Montauk has been chosen by the United States Commerce Department to be one of six port communities participating in a study to determine how it might be given development assistance.
The idea originated with a request from Senator John Kerry of Massachusetts, whose coastal communities have experienced serious reversals due to restrictions on groundfish landings. Montauk’s inclusion in the study came as a result of pressure from Senator Charles Schumer of New York.
The ports were chosen based on their economies and the impact of reduced landings of groundfish (19 species that include cod, haddock, yellowtail flounder, and winter flounder).
The Massachusetts ports included are at New Bedford and Gloucester; the other communities to be studied are Point Judith, R.I., Portland, Me., and Seabrook, N.H.
The study team, assembled by the Economic Development Administration, will include representatives of the U.S. Departments of Labor, Health and Human Services, and Housing and Urban Development, as well as the Small Business Administration and the Environmental Protection Agency.
In each community, they will talk with local business owners, community leaders, and fishermen, as well as government officials and representatives of regional planning and economic development organizations to assess the total economic picture, including infrastructure and financing needs. For each port, the team will produce a customized report identifying the best practices for economic development and providing strategies for long-term economic planning.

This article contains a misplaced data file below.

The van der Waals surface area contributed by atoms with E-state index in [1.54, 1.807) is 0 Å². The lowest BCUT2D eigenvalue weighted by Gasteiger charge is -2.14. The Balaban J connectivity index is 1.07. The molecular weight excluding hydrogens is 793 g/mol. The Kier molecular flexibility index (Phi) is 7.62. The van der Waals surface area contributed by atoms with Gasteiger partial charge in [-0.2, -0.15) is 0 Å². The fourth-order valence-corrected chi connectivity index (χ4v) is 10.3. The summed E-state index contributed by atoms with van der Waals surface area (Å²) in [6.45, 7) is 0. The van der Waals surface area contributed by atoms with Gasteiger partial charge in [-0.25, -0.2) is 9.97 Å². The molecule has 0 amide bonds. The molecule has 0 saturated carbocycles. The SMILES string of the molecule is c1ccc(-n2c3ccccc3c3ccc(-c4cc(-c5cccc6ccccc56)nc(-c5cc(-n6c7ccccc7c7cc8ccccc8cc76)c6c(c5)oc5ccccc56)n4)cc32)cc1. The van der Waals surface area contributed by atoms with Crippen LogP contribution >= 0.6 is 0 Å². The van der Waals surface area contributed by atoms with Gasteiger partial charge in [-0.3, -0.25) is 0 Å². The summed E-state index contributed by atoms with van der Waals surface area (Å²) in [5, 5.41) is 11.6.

“They will get an earful from Long Island’s besieged fishing community regarding overly stringent, non science-based regulations that keep them from earning a living, as well as arbitrary, punitive enforcement,” Senator Schumer said in a release.
Bonnie Brady of Montauk, the executive director of the Long Island Commercial Fishermen’s Association, said, “It’s not a buyback” — that is, a way of paying fishermen for not fishing — “it’s a case study of the port to see how to perhaps plan for the future. They will come and talk to people, hear their problems, and maybe offer low-interest loans. I don’t think it’s any great fix.”
“It’s potential energy,” Ms. Brady continued. “Whether it reaches kinetic is yet to be seen. Nice to have a true portrait of the port, but the best way to help is to increase catch limits. I hope the commercial fishermen this was intended for are not forgotten.”
East Hampton Town Supervisor Bill Wilkinson said at a town board meeting on Tuesday that the Commerce Department team would be in East Hampton for two days in the beginning of May. “I’m in the midst of gathering people to attend these meetings,” he said. “It’s an incredible opportunity; I’m pretty excited about it.”
According to the Commerce Department, the program is modeled on the government’s response to the Deepwater Horizon spill in the Gulf of Mexico, wherein economic development teams were deployed to affected Gulf Coast communities to further local economic planning efforts by collaborating with local participants.
Also at Tuesday’s town board meeting, Councilwoman Julia Prince addressed another concern for Montauk fishermen — the shoaling of the Montauk Inlet, which had not been scheduled for immediate dredging.
Ms. Prince announced that emergency dredging will take place in October and November.